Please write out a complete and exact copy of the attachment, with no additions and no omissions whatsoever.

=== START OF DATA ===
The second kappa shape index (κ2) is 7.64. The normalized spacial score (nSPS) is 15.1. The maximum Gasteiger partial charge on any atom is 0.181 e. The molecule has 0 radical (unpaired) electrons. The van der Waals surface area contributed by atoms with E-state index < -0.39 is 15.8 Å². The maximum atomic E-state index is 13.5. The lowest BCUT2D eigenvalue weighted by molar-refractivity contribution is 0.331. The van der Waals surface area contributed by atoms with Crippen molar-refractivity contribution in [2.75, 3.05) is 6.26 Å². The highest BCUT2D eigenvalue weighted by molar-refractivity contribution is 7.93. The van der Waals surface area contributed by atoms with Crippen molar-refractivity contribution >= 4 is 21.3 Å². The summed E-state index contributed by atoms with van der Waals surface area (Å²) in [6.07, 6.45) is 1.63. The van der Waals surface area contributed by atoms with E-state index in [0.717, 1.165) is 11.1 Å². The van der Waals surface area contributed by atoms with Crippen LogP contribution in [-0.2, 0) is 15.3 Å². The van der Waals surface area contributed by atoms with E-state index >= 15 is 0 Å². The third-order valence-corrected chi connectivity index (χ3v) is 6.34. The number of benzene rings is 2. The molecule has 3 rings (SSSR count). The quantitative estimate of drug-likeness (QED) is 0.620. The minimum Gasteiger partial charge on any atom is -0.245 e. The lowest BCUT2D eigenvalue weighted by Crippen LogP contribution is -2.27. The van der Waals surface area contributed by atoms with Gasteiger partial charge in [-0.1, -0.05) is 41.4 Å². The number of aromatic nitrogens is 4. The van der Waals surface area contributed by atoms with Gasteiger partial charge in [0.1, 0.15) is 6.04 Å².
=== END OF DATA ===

The second kappa shape index (κ2) is 7.64. The normalized spacial score (nSPS) is 15.1. The maximum Gasteiger partial charge on any atom is 0.181 e. The molecule has 0 radical (unpaired) electrons. The van der Waals surface area contributed by atoms with E-state index < -0.39 is 15.8 Å². The maximum atomic E-state index is 13.5. The lowest BCUT2D eigenvalue weighted by molar-refractivity contribution is 0.331. The van der Waals surface area contributed by atoms with Crippen molar-refractivity contribution in [2.75, 3.05) is 6.26 Å². The highest BCUT2D eigenvalue weighted by molar-refractivity contribution is 7.93. The van der Waals surface area contributed by atoms with Crippen molar-refractivity contribution >= 4 is 21.3 Å². The summed E-state index contributed by atoms with van der Waals surface area (Å²) in [6.07, 6.45) is 1.63. The van der Waals surface area contributed by atoms with E-state index in [0.717, 1.165) is 11.1 Å². The van der Waals surface area contributed by atoms with Crippen LogP contribution in [-0.2, 0) is 15.3 Å². The van der Waals surface area contributed by atoms with E-state index >= 15 is 0 Å². The third-order valence-corrected chi connectivity index (χ3v) is 6.34. The number of benzene rings is 2. The molecule has 3 rings (SSSR count). The quantitative estimate of drug-likeness (QED) is 0.620. The minimum Gasteiger partial charge on any atom is -0.245 e. The lowest BCUT2D eigenvalue weighted by Crippen LogP contribution is -2.27. The van der Waals surface area contributed by atoms with Gasteiger partial charge in [-0.1, -0.05) is 41.4 Å². The number of aromatic nitrogens is 4. The van der Waals surface area contributed by atoms with Gasteiger partial charge in [0.1, 0.15) is 6.04 Å².